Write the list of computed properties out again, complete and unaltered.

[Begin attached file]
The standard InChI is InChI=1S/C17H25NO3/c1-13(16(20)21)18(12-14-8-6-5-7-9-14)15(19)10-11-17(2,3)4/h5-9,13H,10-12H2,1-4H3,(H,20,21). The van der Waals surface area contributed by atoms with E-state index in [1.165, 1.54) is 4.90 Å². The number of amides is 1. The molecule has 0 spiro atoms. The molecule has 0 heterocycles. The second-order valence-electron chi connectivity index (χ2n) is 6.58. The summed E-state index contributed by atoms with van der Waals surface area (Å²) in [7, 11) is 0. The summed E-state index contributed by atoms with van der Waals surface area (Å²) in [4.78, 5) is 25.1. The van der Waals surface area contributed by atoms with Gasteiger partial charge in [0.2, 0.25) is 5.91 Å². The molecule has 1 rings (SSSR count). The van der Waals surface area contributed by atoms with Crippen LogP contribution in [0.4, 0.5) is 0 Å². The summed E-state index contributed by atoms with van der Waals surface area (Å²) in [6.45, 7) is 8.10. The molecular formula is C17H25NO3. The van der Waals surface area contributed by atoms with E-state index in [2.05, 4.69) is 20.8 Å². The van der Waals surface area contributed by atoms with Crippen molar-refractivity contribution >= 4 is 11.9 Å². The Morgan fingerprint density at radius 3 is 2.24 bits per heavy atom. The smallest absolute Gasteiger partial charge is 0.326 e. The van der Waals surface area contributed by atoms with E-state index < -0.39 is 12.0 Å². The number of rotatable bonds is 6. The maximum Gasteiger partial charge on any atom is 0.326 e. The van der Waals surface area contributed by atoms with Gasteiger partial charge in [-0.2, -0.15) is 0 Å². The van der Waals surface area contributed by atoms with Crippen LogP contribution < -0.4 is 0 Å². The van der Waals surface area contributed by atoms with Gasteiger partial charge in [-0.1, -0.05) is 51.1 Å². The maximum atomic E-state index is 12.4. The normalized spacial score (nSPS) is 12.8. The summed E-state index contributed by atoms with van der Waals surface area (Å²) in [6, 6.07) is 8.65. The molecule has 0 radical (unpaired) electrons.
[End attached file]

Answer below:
The standard InChI is InChI=1S/C17H25NO3/c1-13(16(20)21)18(12-14-8-6-5-7-9-14)15(19)10-11-17(2,3)4/h5-9,13H,10-12H2,1-4H3,(H,20,21). The van der Waals surface area contributed by atoms with E-state index in [1.165, 1.54) is 4.90 Å². The number of amides is 1. The molecule has 0 spiro atoms. The molecule has 0 heterocycles. The second-order valence-electron chi connectivity index (χ2n) is 6.58. The summed E-state index contributed by atoms with van der Waals surface area (Å²) in [7, 11) is 0. The summed E-state index contributed by atoms with van der Waals surface area (Å²) in [4.78, 5) is 25.1. The van der Waals surface area contributed by atoms with Gasteiger partial charge in [0.2, 0.25) is 5.91 Å². The molecule has 1 rings (SSSR count). The van der Waals surface area contributed by atoms with Crippen LogP contribution in [0.4, 0.5) is 0 Å². The summed E-state index contributed by atoms with van der Waals surface area (Å²) in [6.45, 7) is 8.10. The molecular formula is C17H25NO3. The van der Waals surface area contributed by atoms with E-state index in [2.05, 4.69) is 20.8 Å². The van der Waals surface area contributed by atoms with Crippen molar-refractivity contribution >= 4 is 11.9 Å². The Morgan fingerprint density at radius 3 is 2.24 bits per heavy atom. The smallest absolute Gasteiger partial charge is 0.326 e. The van der Waals surface area contributed by atoms with E-state index < -0.39 is 12.0 Å². The number of rotatable bonds is 6. The maximum Gasteiger partial charge on any atom is 0.326 e. The van der Waals surface area contributed by atoms with Gasteiger partial charge in [-0.2, -0.15) is 0 Å². The van der Waals surface area contributed by atoms with Crippen LogP contribution < -0.4 is 0 Å². The van der Waals surface area contributed by atoms with Gasteiger partial charge in [-0.1, -0.05) is 51.1 Å². The maximum atomic E-state index is 12.4. The normalized spacial score (nSPS) is 12.8. The summed E-state index contributed by atoms with van der Waals surface area (Å²) in [6, 6.07) is 8.65. The molecule has 0 radical (unpaired) electrons.